- Trafficking of M-protein (Mprt) from the cytosol of Group A Streptococcus pyogenes (GAS) occurs via Sec translocase membrane channels that associate with Sortase A (SrtA), an enzyme that catalyzes cleavage of Mprt at the proximal C-terminal [-LPST355∗GEAA-] motif and subsequent transpeptidation of the Mprt-containing product to the cell wall (CW). These steps facilitate stable exposure of the N-terminus of Mprt to the extracellular milieu where it interacts with ligands. Previously, we found that inactivation of SrtA in GAS cells eliminated Mprt CW transpeptidation but effected little reduction in its cell surface exposure, indicating that the C-terminus of Mprt retained in the cytoplasmic membrane (CM) extends its N-terminus to the cell surface.
- Virulent strains of Streptococcus pyogenes (gram-positive group A Streptococcus pyogenes [GAS]) recruit host single-chain human plasminogen (hPg) to the cell surface—where in the case of Pattern D strains of GAS, hPg binds directly to the cells through a surface receptor, plasminogen-binding group A streptococcal M-protein (PAM). The coinherited Pattern D GAS-secreted streptokinase (SK2b) then accelerates cleavage of hPg at the R561-V562 peptide bond, resulting in the disulfide-linked two-chain protease, human plasmin (hPm).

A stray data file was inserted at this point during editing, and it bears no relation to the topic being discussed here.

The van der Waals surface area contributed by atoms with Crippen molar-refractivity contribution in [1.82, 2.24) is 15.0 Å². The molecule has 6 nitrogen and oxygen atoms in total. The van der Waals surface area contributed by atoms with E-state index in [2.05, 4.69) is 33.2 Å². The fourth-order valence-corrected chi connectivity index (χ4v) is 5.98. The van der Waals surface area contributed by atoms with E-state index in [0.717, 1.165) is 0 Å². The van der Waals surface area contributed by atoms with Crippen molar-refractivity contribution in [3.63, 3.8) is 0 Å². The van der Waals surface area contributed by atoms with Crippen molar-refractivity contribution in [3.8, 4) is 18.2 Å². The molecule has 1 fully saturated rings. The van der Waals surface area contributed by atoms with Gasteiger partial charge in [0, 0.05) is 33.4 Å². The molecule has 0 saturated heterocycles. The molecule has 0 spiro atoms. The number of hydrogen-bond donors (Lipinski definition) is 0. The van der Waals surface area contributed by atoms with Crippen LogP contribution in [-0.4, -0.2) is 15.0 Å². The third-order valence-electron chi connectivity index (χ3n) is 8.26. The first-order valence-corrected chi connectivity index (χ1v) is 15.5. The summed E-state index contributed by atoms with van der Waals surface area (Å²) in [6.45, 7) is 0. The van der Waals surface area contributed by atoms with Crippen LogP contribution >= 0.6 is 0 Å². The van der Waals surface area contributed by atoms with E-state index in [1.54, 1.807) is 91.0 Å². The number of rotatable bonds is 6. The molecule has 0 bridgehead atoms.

- Dimeric M-proteins (M-Prt) in group A Streptococcus pyogenes (GAS) are surface-expressed virulence factors implicated in processes that contribute to the pathogenicity of infection. Sequence analyses of various GAS M-Prts have shown that they contain a highly conserved sortase A-dependent cell wall-anchored C terminus, whereas the surface-exposed N terminus is highly variable, a feature used for identification and serotyping of various GAS strains. This variability also allows for strain-specific responses that suppress host defenses.
- Background Dissemination of Pattern D strains of S. pyogenes depends on a functional human fibrinolytic system. Results hPg binding domains of PAM, when transferred to unrelated M-proteins, up-regulates hPg binding and activation. Conclusion The nature of the streptokinase and the M-protein influence GAS virulence. SignificanceIn vitro studies indicate pathways for GAS to gain hypervirulence by gene transfer of small functional domains.